Google has introduced the Endangered Languages Project website to find and share the most up-to-date and comprehensive information about endangered languages, reveals the most recent Google blog post. The website allows people to share their knowledge about languages and research directly through the site. A diverse group of collaborators have already begun to contribute content that ranges from 18th century manuscripts to modern teaching tools, like video and audio language samples and knowledge-sharing articles. The website encourages people to upload video, audio or text files and also memorialize recordings of rare dialects. It is believed to be a step taken to preserve languages that are on the verge of extinction and our cultural diversity, honour the language of our elders and also empower the youth.
Endangered Languages Project…
The Endangered Languages Project has been backed by a new coalition, called the Alliance for Linguistic Diversity that allows preserving languages. The members of the Advisory Committee have also provided guidance to help shape the site and ensure that it addresses the interests and needs of language communities.
“Google has played a role in the development and launch of this project, but the long-term goal is for true experts in the field of language preservation to take the lead. As such, in a few months we’ll officially be handing over the reins to the First Peoples' Cultural Council (FPCC) and The Institute for Language Information and Technology (The LINGUIST List) at Eastern Michigan University. FPCC will take on the role of Advisory Committee Chair, leading outreach and strategy for the project. The LINGUIST List will become the Technical Lead. Both organizations will work in coordination with the Advisory Committee,” reveals the blog.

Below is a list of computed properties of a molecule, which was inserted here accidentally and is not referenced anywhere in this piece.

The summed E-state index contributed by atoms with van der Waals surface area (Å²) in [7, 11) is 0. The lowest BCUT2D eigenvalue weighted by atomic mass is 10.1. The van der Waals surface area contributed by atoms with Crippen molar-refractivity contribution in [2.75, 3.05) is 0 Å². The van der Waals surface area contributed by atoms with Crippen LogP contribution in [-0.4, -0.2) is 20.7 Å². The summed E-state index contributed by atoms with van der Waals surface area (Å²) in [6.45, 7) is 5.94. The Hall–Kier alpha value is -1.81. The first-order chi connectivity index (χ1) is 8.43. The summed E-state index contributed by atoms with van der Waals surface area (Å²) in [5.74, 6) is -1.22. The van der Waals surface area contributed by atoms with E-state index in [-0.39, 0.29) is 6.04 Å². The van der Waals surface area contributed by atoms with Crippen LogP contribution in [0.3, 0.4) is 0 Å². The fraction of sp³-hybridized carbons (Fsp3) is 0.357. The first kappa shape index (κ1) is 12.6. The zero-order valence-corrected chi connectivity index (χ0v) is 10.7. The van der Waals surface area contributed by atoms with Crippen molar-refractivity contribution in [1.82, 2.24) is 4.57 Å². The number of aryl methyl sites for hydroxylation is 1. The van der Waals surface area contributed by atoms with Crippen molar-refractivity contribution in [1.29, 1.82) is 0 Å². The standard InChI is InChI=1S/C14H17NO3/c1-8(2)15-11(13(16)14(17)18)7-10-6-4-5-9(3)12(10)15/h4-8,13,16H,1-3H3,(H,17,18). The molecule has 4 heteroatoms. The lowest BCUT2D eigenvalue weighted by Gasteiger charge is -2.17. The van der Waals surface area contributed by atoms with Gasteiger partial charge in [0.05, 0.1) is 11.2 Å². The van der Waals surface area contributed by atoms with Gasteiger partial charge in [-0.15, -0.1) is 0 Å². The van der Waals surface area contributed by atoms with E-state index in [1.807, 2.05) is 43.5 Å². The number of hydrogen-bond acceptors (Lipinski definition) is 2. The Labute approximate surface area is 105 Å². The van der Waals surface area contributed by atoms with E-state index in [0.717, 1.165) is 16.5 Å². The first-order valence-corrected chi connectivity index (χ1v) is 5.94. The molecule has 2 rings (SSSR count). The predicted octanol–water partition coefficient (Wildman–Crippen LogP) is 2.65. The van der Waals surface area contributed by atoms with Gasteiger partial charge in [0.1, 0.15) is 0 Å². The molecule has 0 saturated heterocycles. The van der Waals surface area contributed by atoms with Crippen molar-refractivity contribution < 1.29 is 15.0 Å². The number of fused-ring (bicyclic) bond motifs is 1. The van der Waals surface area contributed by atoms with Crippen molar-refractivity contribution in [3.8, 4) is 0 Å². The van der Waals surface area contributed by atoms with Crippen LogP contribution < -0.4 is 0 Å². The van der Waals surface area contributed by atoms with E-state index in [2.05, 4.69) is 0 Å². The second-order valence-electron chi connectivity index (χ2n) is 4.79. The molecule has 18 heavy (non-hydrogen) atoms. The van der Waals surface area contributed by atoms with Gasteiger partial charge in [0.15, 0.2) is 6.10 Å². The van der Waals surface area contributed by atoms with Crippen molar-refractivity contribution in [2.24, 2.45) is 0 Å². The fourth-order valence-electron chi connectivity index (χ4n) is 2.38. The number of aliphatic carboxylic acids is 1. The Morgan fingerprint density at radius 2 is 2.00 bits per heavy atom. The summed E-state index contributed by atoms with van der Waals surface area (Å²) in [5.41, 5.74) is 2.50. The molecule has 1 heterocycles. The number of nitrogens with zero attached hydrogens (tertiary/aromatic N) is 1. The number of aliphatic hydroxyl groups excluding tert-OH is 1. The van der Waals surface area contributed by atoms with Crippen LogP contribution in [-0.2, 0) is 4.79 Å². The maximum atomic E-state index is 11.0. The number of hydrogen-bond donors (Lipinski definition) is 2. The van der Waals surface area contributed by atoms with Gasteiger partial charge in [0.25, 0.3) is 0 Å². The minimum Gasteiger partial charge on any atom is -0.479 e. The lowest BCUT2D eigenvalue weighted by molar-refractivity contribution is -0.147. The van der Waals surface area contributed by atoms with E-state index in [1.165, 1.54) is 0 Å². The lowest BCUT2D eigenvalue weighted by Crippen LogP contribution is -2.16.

With funding offered by the National Science Foundation, members from the University of Hawai’i at Manoa and Eastern Michigan University are sharing the research about the threatened languages through a Catalogue of Endangered Languages (ELCat). ELCat is already in the making and the information is being shared through the site, so that feedback from language communities and scholars can be incorporated to update the knowledge about the world’s most at-risk languages. Google is also inviting interested organizations to join the effort in preserving language endangerment.
Take a look at the video intrdoducing the Endangered Languages Project –